Looking Back on Succession (2018 – 2023)

I rarely watch TV shows, and even rarer is it that I stick to one until the very end. The only TV show I have been following for years has now drawn to a close, Succession, which is available on HBO but somehow also found its way into GTA. According to the intellekshual analysis on Wikipedia, this is supposedly a “dark comedy” or, as of the time of writing, a “satirical dark-comedy drama”. Those B.S. degrees in English Lit are really worth their money, I suppose. Anyway, in this post I collect some of my thoughts on this TV show. There are unmarked spoilers throughout.

There is nothing “dark” or “comedic” Succession. Instead, it quite plausibly depicts the antics of four underachieving adult children who want to take over the billion-dollar enterprise their father built. The patriarch’s offspring are deeply flawed, and what made this TV show so interesting for me is that I have encountered such personalities quite a few times in my life, most often, though, when I attended a selective UK university. Those people may come from wealthy families, yet they tend to avoid challenges and do not take anything seriously. There are probably hard-working children coming from Old Money out there, but more commonly those people simply get an easy ride through life, albeit the best they can normally hope for is to maintain their family fortune.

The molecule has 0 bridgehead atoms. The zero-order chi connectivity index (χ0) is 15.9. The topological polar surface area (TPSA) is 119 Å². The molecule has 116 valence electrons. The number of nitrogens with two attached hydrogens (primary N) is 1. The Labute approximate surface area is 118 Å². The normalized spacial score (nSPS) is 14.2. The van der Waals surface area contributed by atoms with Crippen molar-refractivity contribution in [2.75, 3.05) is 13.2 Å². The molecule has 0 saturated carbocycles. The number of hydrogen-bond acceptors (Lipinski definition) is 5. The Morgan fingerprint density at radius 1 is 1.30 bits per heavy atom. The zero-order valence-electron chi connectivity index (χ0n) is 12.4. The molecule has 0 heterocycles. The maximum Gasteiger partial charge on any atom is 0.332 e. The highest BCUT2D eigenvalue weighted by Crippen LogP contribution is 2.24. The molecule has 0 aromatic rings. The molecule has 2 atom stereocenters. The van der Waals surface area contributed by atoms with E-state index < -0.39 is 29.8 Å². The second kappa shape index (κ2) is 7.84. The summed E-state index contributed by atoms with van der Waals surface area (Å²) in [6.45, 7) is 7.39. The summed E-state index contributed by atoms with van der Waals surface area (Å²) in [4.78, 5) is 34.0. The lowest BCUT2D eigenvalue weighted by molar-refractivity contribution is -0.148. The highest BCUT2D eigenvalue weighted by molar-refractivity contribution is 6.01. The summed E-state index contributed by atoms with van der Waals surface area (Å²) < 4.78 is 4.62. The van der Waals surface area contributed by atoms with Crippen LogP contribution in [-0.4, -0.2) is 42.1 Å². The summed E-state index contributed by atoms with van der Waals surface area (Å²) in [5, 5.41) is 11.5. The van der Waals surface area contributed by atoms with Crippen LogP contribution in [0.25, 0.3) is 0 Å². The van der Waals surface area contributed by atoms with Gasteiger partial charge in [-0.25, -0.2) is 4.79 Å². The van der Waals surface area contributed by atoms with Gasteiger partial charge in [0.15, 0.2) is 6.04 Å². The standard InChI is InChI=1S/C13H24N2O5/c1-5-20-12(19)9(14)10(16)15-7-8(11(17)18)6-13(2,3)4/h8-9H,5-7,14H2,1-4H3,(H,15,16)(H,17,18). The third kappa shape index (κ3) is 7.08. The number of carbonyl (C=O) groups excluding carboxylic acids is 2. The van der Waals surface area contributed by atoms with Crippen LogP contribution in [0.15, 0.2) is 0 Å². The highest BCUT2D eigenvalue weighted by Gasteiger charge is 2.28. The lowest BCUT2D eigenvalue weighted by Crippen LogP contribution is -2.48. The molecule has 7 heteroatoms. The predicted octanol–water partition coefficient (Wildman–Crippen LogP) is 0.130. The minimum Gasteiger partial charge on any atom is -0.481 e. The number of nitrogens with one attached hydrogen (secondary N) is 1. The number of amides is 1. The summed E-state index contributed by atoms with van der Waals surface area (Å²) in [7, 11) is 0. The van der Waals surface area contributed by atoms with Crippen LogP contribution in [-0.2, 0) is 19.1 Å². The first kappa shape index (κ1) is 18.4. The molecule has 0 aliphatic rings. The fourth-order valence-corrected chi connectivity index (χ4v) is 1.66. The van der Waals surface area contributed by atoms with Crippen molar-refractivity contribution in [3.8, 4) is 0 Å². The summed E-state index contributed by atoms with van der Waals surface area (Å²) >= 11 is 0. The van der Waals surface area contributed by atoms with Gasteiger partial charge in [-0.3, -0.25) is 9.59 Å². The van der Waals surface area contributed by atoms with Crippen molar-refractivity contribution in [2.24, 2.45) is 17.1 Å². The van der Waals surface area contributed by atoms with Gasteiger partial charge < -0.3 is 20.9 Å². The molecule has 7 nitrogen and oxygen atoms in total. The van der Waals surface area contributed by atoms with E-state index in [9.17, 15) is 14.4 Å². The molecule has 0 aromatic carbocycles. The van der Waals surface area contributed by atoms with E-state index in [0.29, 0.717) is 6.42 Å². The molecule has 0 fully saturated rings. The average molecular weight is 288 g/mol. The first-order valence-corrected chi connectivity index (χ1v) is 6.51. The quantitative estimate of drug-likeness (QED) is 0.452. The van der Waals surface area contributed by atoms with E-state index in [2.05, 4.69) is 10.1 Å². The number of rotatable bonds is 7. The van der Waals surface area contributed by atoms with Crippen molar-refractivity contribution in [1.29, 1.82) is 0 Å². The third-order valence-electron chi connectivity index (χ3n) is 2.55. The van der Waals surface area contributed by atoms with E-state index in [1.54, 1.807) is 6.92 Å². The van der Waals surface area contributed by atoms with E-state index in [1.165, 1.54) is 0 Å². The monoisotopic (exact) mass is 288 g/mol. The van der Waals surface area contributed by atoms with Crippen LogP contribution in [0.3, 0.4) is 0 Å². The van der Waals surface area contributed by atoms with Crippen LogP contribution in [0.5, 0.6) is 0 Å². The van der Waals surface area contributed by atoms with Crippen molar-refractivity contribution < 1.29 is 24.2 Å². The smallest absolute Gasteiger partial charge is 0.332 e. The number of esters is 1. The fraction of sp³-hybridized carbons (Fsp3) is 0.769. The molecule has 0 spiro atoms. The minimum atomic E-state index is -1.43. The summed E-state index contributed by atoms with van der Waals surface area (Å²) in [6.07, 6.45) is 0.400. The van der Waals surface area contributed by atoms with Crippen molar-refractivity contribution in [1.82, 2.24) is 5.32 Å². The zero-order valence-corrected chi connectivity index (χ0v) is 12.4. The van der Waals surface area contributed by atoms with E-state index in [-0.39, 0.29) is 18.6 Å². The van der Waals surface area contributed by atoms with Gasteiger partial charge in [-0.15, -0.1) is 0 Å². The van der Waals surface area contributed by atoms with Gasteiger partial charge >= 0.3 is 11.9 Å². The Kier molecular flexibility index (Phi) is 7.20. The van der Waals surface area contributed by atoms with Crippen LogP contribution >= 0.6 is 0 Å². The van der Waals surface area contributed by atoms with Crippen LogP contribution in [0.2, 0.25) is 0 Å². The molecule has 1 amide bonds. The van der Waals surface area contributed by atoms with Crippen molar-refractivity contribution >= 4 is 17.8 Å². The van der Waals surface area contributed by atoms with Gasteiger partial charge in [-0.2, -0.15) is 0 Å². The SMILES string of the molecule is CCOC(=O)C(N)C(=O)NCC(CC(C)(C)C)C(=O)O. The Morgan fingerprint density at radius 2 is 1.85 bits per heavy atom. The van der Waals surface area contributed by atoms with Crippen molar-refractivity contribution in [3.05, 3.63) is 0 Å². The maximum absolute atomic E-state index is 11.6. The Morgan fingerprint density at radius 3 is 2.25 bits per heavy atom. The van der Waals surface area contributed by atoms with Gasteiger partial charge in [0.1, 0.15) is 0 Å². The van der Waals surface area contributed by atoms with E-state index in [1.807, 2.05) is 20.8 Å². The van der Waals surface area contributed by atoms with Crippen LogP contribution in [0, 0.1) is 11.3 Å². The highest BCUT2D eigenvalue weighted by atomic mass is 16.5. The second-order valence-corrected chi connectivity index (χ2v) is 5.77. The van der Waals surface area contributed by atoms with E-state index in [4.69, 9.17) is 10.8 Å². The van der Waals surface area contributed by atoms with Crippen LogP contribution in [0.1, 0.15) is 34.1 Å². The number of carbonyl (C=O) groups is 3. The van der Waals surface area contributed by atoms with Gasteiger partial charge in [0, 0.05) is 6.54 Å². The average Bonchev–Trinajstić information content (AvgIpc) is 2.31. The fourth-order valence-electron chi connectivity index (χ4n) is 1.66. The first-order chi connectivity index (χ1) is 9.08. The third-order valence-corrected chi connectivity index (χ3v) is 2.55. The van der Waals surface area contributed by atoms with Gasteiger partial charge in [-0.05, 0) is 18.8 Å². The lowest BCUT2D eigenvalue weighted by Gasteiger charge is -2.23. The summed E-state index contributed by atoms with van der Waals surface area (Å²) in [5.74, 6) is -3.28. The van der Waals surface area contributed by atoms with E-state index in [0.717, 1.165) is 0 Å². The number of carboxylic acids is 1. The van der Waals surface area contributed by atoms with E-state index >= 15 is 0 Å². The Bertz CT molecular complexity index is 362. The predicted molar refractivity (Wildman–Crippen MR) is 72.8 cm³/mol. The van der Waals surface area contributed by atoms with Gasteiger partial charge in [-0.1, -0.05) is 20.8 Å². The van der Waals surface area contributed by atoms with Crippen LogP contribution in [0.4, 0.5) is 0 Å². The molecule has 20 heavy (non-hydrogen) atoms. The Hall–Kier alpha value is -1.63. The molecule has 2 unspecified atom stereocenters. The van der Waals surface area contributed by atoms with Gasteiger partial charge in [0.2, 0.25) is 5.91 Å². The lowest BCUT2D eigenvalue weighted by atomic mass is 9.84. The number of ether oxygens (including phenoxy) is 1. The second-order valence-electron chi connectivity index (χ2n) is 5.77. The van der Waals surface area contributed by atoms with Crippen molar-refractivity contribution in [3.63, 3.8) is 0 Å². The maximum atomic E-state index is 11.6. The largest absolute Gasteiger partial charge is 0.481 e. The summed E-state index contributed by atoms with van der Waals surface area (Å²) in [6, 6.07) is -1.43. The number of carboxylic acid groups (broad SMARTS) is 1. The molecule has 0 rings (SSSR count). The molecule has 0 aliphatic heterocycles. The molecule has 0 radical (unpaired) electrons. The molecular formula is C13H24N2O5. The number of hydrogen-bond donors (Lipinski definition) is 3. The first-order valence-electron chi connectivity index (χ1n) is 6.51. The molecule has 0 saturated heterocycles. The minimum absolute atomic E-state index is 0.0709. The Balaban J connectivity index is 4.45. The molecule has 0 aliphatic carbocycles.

The four children of Logan Roy, the patriarch of the Roy family, are:
– Ken: a megalomaniac with poor impulse control and highly questionable decision-making ability
– Roman: a dysgenic midget who is afflicted with multiple paraphilias; he is a total loser, yet walks around as if he owns the world
– Shiv: a strong, empowered woman who believes she is tougher than the toughest man; she gets fatter and more entitled with every season. She lacks a moral compass.
– Conor: a son from a previous marriage; he has achieved absolutely nothing in life but thought he could run for president. He is married to a prostitute.

As you can see, this is a rather interesting group of characters. What made Succession compelling is to see how those people would mess up the opportunities they are given, and they do so over and over. Whenever you think they are on a redemption arc, you can rest assured that this will not happen. There was a key scene, I believe it happened in the last episode of the penultimate season, where the children fight about family money and to how much they are entitled to. At some point, Logan Roy has enough and tells them to “make their own fucking pile” (of money).